We quickly grabbed a booth that was vacated and took in our surroundings. One thing was for sure. One of us needed to go for beer. Mountain Man went up and picked up the first round. Fine black beer from the south. We happily drank and listened to the old style jazz that was being performed in the next chamber. It was a fantastic way to spend an evening, we both agreed. After a little while, the beers were drained and it was time for another round or to head out. We had time. Another round, it was.

I had been having a great time traveling with my friends but my lack of knowledge in the German language was driving me crazy. Everywhere we went, I was dependent on one of my fellow travelers decoding everything for me. I felt like the old, deaf aunt that had been dragged along on vacation and needed humoring and constant help ordering the chicken broth soup. I made up my mind. I would get the beer. That, I could manage.

“You sure?” Mountain Man looked at me with an arched eyebrow.
“Yah, how hard can it be? So what do you want?” I tried to look confident.
“Umm. Just another Schwarz Bier. You sure?”

With a dismissive wave of my hand, I got up and walked toward the bar.

When I was a little kid, I discovered my Father’s “German One” book from his college days. I thought it was fascinating and he happily showed me some of the vocabulary from the early chapters. Though he only took it for one semester and had forgotten most of what was covered, he did manage to teach me how to count to ten.

Eins, Zwei, Drei, Vier, Fünf, Sechs, Sieben, Acht, Neun, Zehn.

I had all the components to make my order.

The number: Zwei (two)
The item: Bier (beer)
The type: Schwarz (stout)
And, a “please”: Bitte

I repeated it to my self under my breath as I approached the bar.

“Zwei schwarz Bier, bitte… Zwei schartz Bier, bitte… Zwei schartz Bier, bitte.”

I returned to our booth clutching three large beers.
“Uhh, what’s with the third…” Mountain Man looked confused.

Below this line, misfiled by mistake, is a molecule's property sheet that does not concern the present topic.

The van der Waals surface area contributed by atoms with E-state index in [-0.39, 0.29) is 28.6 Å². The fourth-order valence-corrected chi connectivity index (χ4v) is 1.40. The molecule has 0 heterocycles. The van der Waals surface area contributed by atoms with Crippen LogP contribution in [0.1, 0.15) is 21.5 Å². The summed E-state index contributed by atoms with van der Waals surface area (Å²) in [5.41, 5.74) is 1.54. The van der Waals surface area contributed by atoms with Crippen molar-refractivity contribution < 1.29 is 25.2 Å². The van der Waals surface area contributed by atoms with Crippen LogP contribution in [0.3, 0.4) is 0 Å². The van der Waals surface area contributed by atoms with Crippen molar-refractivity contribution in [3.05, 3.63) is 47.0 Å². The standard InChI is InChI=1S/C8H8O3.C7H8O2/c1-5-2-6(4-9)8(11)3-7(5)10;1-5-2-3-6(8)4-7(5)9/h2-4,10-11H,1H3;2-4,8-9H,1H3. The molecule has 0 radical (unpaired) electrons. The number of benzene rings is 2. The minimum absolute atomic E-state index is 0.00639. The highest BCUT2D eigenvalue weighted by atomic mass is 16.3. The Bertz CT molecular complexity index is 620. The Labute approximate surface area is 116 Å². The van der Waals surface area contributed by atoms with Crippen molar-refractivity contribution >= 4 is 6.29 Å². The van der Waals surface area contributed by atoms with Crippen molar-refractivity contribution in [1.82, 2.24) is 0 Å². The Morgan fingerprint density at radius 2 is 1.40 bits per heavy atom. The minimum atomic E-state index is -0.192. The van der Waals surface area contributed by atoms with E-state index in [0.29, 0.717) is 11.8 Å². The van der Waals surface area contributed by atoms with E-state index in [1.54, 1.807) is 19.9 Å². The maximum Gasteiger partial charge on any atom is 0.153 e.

“Shut up and drink. I don’t want to talk about it. Don’t you dare laugh”.

He didn’t need to. I could see his eyes twinkling at me with mirth over his foamy glass.

Dammit!

I had somehow, at the last second, blurted out “Drei schwarz Bier, bitte” With out hesitation, the barman had filled up three large glasses from the tap. I had no way to explain my error. Making him stop mid pour would have only made for a confusing moment for both of us. I got what I ordered and headed back to my table. Ugh.

The last problem encountered was that Mountain Man and I had already eaten a large dinner and then poured two giant glasses of heavy stout on top of it. We were stuffed and the third beer loomed at us like an unwanted friend. It was time to complete my humiliation. Next to us sat a nice looking, middle-aged couple, quietly enjoying the music and scene. Mountain Man offered the beer to them. Understandably, they were more than a little reserved at first. Then the situation was explained in his aggravatingly perfect German and you could see the two of them starting to get the joke. They smiled. She chuckled. I turned interesting shades of red and inspected the ceiling for… stuff.

As it turned out, the man spoke some English and we had a brief yet enjoyable conversation with them. We learned that the Tone was actually part of the old palace wine cellars and that it was THE place to come to for live music in this part of Dresden. They were also rather shocked that we found it at all since it was mostly locals who came here. Not tourists. He took the beer with thanks and we eventually found our way out of the bar, back up the stairs and into the cold night air.

The walk to the train station wasn’t far and we were eager to find our seats. We were tired and a bit tipsy and adventures a-plenty lay ahead. That night, the train pulled out into the dark with two happy tourists asleep and hogging the compartment all to them selves. It was a long trip, but that was fine. Tomorrow, we’d be in Friedrichshafen on lake Bodensee and then to Salzburg. I couldn’t wait.


Photo from here

I hope I can get back to the Tonne some day. For starters, I can hold my own now with the locals when it comes to chit chat and ordering. Also, there’s a guy there who owes me a beer.

End.